With strong team cooperation, documents get coded quickly and correctly. With good human partners, the artificial intelligence can “happily” go about its work finding the best documents to review.

  • Emotional energy

Successful document review attorneys can keep sustained attention over long hours. All attorneys do tedious work requiring close attention. However, there is little that compares to the emotional stamina it takes to spend months reading through thousands of often vapid documents. Document review attorneys need extreme focus and emotional endurance.

Different professionals use different techniques, but the most successful have strongly developed emotional management techniques. Personally, I have used the Pomodoro Method, hourly productivity goals, and various mindfulness meditation techniques. This sustained attention to mental and emotional energy allows for intense focus, high productivity, and accurate coding.  

Successfully managing emotional energy can make a threefold difference in my document review productivity. I have seen ever greater ratios for other teams. And if quantity is not a concern, then quality certainly should be. Consistent coding and good judgment calls, plus an eye for key documents, can be significantly improved through managing emotional energy.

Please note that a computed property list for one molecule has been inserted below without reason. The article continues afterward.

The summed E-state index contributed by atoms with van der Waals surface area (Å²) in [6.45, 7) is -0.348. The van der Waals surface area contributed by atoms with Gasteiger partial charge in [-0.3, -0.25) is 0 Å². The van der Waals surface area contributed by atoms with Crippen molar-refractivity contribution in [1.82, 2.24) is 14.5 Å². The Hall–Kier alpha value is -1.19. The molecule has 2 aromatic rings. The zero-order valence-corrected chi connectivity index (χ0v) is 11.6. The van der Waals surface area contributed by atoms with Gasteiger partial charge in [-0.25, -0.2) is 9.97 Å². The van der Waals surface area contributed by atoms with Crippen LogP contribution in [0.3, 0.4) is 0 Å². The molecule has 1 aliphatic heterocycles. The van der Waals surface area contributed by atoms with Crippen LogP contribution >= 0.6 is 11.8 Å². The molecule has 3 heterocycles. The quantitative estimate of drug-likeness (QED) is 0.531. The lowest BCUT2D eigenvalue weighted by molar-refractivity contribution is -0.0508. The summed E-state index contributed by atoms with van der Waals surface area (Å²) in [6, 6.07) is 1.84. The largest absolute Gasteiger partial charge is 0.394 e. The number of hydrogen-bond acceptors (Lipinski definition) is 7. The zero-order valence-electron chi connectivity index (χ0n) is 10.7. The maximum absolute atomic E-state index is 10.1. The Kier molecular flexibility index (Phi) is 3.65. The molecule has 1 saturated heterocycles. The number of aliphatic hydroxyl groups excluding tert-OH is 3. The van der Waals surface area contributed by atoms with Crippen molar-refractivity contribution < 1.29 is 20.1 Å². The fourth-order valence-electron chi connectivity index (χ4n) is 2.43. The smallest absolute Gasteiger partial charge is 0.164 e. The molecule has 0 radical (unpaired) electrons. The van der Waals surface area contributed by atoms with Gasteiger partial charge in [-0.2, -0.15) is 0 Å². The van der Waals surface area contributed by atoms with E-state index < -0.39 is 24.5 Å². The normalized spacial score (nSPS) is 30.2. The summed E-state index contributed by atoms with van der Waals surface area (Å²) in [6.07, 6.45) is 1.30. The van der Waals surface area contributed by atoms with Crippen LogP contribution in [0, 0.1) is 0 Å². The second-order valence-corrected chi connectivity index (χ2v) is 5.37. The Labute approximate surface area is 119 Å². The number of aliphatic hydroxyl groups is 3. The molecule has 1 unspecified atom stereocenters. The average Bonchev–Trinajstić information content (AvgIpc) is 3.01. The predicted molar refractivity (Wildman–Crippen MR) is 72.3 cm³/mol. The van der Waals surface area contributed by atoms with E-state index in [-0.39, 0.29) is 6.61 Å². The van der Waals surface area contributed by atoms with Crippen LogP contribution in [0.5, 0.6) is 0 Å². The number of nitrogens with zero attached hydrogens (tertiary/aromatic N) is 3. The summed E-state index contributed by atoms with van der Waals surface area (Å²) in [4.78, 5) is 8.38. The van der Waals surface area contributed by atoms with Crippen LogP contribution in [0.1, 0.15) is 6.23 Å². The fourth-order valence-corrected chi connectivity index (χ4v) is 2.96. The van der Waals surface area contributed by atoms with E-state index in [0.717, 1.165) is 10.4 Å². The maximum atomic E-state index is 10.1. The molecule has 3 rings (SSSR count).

• Stress management

Last minute document review requests are the norm, rather than the exception. A law firm finds thousands of more documents; a custodian never had her laptop processed—the last minute document review needs are endless. With often strict deadlines for production based on negotiations with opposing counsel, stress can build up like a pressure cooker.

Document review teams that crack under the pressure can make a mess. Privileged documents are produced to opposing counsel by accident. Key documents are missed in the midst of frantic last minute batch coding. Large chunks of documents are unfinished, requiring the law firm to request (another) deadline extension from increasing irate counsel or judges.  

But professionals who have the emotional intelligence to regulate the stress, ride the adrenaline, and produce high speed, high quality work in short period of time—that can lead to a successful document review project.